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The Power of Speaking Up

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The Power of Speaking Up

As women find their voices—and their numbers can no longer be ignored— they also find their way toward security, validation and, most importantly, healing.

The recent #MeToo movement started an avalanche of new and never-before-reported claims of sexual harassment and abuse. As survivors ourselves—and staff members who help other survivors through the Greater Lansing Women’s Center—we’re intimately familiar with the effects of such violence.

However, even now, sharing our personal stories is alternately a cause for terror and a release from fear. Our own memories of assault recently resurfaced as hundreds of young women, including many MSU athletes, collectively pierced the darkness of their abuse by Larry Nassar.

After enduring years of silence—obscured by layers of shame, fear and guilt—these young women formed a community. Their sheer numbers and eerily similar stories made them impossible to doubt.

Sexual assault encompasses every facet of our society, yet the problem has often gone unrecognized. Victims’ stories have only recently broken through the silence to grab the attention they deserve.
 

There are many factors at play in this silence. Often, women who work to support their families don’t report workplace abuse because they need to keep their jobs. Women who are disabled or are in some way disadvantaged often fail to report abuse by the very people who have power over them.


Students in schools and universities trust their leaders to prevent abuse and investigate it when it does occur.

Yet the women who go public with their stories are all too often treated as if they were somehow responsible for what happened to them. Victim blaming is still very prevalent in our community. Sometimes even family members won’t believe someone who says they were abused.

The result? Victims may feel ashamed, threatened by their perpetrators and leery of legal remedies.

But the toll of silence can be devastating.

Those who don’t come forward probably do not realize that harboring such repugnant secrets can manifest later through health and relationship problems, an inability to maintain jobs, low self-esteem, depression, anxiety and other disorders. 

One of the things the Women’s Center of Greater Lansing provides is counseling and support groups for women. Support groups are crucial to help survivors feel believed in a safe place and among peers who share their survivor stories. This is an important step in moving from victim to survivor.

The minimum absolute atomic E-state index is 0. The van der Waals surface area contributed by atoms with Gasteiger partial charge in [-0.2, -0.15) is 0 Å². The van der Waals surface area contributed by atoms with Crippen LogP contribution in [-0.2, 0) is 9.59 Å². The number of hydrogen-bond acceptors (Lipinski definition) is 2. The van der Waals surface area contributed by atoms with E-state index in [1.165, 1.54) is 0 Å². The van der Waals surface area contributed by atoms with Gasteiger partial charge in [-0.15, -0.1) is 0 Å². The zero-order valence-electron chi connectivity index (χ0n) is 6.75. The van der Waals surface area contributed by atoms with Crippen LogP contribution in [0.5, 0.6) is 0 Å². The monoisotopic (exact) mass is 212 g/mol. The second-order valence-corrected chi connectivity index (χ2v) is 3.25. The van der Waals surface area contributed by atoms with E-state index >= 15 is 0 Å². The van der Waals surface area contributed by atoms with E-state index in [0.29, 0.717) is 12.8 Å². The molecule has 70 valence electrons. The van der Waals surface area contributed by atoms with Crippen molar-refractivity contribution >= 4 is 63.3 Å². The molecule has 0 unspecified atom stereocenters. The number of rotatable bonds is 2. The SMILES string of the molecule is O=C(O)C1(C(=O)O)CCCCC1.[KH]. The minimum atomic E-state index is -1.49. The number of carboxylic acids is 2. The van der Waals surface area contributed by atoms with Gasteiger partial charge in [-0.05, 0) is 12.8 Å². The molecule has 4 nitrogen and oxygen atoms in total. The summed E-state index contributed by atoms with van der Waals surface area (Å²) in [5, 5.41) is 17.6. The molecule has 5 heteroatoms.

Often, support group members are the only people who really understand what it feels like to experience sexual assault and its aftermath. Group members learn they are not “less than” because of this experience. They know that life can go on and things will eventually get better.

The era of covering up this abhorrent behavior has to be over. No perpetrator is successful without the enabling of others. Whether it’s family or an organization, in the case of sexual harassment, someone always knows.

Yes, it’s risky to stick your neck out and tell what you saw or what you suspect is happening.
 

Violence against women is about power and control. Until we fully value women’s lives and are willing to protect them at all costs, the violence will continue. Women have always talked about sexual assault—it’s just that no one was listening. It’s time to start listening to our girls and women.


One voice is often drummed out, but the voices of many saying the same things are heard. Now their voices are beginning to be believed. Our goal is to nurture a community of women who are strong, support each other and feel empowered.

It is a new day.

No more silence. No more shame. No more!

Both authors bwork at the Greater Lansing Women’s Center:

Ruth Sternaman
CaptionRuth Sternaman, M.A., LPC, is a
therapist and facilitator of support groups
Cindie Alwood, M.A., CRC, ’97, is executive
director of therehabilitation-counseling program

 

 


Contributing Writer(s): Ruth Sternaman, M.A., LPC; Cindie Alwood, M.A., CRC, ’97

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